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Five Ways to Get Involved at Medical School

A group of students are sat together joking around and getting to know each other

Medical school provides lots of new experiences and opportunities, both academic and socially. Here are five ways to make the most of your degree and get involved!

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1. Explore your interests

A great way to explore your medical interests is by joining student groups and societies. Every university will have slightly different groups available, but hopefully there will be something that suits you!

Potential groups may include: emergency medicine, rural practice, surgery or paediatrics. These groups typically run meetings, information sessions, social events and, advertise special opportunities. They’re a great way to meet other medical students with similar interests to you!

There may be other interests or hobbies you would like to involve yourself in while studying medicine. Many universities offer great co-curricular activities and student societies. Look out for sporting, special interest, religious or cultural groups. They can be a great way to relax and unwind from studying.

Read Is Medicine the Right Choice for Me?

2. Study together

Medical school does involve a lot of study, especially in the early years. You will need to tackle large volumes of content and learn lots of new skills. Solo studying is important , but don’t forget or overlook the benefits of studying in groups. It will help you engage with content, concentrate on the right areas and enable you to share knowledge with your peers.

It is particularly important to study together in preparation for clinical exams. Practising your patient history taking and examination skills is much easier when you’ve got a buddy to work with. It also helps you and your peers to fine tune your skills and give feedback to each other.

Read 6 Different Study Techniques to Try

3. Take the lead

Taking on leadership roles are a great way to get involved in medical school. They teach and equip you with skills, such as: advocacy, teamwork and organisation. Leadership positions are also a great way to boost your CV.

There are many different areas that leadership roles will be available in. Look out for positions in student interest groups, as a year/course representative or at the hospital where you have a placement. It is a great opportunity to choose a leadership role that aligns with your career interests!

Remember that these roles can involve a lot of work and take up extra time. Consider your studies and other commitments before deciding to take on a leadership role.

Having lots of responsibilities may require extra organisation and time management skills. It can all be juggled, but make sure it’s the right choice for you before taking on the leadership role.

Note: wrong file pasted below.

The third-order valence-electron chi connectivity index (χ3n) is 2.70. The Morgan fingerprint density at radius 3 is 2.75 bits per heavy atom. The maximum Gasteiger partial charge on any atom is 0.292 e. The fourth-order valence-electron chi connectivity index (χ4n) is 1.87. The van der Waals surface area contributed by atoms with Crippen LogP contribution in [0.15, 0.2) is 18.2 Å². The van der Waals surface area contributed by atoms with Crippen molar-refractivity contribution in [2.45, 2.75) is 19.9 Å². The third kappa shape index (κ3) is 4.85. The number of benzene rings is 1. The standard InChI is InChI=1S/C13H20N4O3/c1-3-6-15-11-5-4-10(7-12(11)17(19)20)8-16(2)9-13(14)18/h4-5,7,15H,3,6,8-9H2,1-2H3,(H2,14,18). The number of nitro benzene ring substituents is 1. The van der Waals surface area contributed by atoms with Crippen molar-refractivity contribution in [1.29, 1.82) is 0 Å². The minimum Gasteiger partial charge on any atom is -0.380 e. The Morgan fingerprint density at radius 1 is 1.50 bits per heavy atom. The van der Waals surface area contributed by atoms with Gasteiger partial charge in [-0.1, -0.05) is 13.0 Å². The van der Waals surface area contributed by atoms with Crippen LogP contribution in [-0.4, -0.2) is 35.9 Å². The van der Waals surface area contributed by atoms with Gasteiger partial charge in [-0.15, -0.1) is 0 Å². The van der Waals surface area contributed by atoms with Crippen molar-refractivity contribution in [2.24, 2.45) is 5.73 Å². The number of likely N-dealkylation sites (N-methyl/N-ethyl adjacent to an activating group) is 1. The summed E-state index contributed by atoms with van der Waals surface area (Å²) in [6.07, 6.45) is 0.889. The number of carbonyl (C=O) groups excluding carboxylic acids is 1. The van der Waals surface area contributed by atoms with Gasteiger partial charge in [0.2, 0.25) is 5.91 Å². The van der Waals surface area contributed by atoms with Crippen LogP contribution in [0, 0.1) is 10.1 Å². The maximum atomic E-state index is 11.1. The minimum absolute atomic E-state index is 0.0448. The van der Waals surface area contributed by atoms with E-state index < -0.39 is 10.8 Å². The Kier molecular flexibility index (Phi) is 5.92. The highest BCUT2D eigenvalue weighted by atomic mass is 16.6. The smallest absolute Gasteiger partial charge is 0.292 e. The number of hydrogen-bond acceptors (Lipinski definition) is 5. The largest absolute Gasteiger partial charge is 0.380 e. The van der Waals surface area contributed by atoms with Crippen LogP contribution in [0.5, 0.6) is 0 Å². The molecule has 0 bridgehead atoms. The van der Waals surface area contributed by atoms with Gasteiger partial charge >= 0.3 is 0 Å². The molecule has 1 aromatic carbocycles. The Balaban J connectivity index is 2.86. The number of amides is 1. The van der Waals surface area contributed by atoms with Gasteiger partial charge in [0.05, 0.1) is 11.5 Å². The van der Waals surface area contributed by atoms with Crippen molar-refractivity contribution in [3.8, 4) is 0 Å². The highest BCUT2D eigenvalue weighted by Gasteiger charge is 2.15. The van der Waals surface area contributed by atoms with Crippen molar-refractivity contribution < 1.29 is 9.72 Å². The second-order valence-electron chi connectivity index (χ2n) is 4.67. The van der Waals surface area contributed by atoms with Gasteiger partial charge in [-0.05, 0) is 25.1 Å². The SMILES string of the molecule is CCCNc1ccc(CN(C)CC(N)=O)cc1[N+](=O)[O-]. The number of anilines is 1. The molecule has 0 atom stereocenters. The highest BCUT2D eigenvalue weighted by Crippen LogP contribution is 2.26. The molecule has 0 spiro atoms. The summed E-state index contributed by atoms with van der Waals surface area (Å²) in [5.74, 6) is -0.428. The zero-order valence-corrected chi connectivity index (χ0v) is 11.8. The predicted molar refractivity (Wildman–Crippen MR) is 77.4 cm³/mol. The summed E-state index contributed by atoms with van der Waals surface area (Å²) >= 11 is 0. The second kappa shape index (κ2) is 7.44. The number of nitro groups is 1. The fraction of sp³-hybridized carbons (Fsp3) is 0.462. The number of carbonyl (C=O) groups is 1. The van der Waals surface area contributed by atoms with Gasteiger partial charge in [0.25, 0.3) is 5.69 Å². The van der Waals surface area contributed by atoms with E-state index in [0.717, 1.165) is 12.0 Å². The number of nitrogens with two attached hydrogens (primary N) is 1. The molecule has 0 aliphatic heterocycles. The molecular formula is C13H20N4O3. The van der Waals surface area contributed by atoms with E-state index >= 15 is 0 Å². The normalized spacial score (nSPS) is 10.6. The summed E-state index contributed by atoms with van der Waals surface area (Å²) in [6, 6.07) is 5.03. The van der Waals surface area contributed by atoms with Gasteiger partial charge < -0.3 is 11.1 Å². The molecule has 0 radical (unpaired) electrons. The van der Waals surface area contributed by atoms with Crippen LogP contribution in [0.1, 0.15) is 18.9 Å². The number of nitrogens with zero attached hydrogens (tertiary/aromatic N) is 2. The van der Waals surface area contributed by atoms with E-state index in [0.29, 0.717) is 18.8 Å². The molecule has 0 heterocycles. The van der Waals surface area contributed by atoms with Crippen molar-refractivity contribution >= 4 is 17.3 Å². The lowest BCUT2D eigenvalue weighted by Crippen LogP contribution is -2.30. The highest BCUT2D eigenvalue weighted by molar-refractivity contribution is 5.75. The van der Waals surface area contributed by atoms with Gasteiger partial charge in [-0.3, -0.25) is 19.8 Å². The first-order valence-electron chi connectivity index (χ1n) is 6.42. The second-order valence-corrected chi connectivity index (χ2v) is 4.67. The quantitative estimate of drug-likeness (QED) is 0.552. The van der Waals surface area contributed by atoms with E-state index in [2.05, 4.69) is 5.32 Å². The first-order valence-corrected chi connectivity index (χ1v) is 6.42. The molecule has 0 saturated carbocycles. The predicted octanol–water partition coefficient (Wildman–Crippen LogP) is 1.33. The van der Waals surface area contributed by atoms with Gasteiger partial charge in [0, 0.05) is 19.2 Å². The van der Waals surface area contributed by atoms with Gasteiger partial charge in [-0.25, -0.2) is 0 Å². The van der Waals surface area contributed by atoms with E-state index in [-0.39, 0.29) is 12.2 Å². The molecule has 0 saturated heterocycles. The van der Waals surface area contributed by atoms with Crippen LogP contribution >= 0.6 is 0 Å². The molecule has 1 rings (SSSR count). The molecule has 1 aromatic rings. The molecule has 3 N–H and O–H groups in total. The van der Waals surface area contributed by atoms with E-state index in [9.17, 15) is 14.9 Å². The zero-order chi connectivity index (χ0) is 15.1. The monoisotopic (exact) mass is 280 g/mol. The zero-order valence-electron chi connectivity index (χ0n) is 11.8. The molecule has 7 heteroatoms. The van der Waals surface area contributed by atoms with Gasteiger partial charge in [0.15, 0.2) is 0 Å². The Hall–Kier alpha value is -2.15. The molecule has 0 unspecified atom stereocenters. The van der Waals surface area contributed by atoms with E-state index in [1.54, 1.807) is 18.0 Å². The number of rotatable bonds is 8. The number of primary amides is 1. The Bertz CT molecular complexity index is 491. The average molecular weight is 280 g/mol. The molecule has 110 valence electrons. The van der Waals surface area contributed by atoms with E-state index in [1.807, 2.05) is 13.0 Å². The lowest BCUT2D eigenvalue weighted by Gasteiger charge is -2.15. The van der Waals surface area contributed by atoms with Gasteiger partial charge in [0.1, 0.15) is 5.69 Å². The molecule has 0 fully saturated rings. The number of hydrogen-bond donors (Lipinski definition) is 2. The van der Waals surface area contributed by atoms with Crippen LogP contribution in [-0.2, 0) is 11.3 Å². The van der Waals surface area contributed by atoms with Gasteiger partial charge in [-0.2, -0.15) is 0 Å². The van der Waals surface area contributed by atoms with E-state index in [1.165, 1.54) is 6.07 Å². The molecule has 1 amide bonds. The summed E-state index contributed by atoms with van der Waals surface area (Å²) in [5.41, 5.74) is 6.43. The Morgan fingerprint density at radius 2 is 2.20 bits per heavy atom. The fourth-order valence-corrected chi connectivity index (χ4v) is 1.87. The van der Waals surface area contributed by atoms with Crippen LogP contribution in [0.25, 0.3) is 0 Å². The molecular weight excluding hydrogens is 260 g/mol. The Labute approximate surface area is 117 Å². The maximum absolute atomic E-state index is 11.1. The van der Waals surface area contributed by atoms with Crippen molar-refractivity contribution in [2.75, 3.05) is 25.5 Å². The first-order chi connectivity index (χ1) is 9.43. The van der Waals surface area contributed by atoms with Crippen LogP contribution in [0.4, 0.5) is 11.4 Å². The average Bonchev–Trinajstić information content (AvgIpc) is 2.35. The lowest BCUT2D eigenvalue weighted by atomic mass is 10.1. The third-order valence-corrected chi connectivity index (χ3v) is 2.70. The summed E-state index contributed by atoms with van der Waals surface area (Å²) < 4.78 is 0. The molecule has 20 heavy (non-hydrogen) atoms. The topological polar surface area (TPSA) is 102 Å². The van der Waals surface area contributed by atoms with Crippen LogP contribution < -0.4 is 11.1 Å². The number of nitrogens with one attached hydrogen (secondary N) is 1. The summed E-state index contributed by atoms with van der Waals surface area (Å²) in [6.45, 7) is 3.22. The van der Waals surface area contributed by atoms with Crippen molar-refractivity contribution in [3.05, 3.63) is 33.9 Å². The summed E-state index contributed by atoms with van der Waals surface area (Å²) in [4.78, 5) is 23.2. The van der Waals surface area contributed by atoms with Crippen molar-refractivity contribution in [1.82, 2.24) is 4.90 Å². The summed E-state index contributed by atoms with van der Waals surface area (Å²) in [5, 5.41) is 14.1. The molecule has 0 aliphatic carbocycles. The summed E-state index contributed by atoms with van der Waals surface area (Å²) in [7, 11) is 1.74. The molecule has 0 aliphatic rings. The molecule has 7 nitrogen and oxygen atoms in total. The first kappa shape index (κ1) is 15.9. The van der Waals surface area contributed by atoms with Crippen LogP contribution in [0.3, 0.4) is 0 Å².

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4. Put your hand up

As a medical student, you may be offered opportunities outside of your compulsory course. These can include formal opportunities requiring an application or informal offers from a connection you have made.

Things to look out for include additional medical placements, scholarships or training courses. You may be asked to assist in surgery, visit a doctor’s practice or attend a special education session. It could be a special interest conference, social event or opportunity to express your opinion on a panel.

Opportunities will be advertised through student groups, the university, your hospital placements and via your peers. If it’s something you’re interested in and have time for, give it a go!

Be conscious that your compulsory course requirements still need to be completed along with any of your extra opportunities.

Read 8 Tips to Prepare for Med School

5. Strike your balance

Medical school brings lots of exciting, new experiences but it is also a lot of hard work! It is important to strike the balance between getting involved and focusing on your studies. Take time to complete your assessment tasks, learn content and prepare for exams.

Many students often have other commitments to balance as well. Be mindful of what is important to you alongside your studies and give yourself the time you need. It may be family, work, hobbies, friends or other commitments you need to focus on.

Make sure you also make time to rest, relax and do thing you enjoy outside of medical school. This may include exercise, leisure activities or treating yourself. Getting involved and making the most of your studies is important but looking after yourself comes first!

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Words: Mary Agapides

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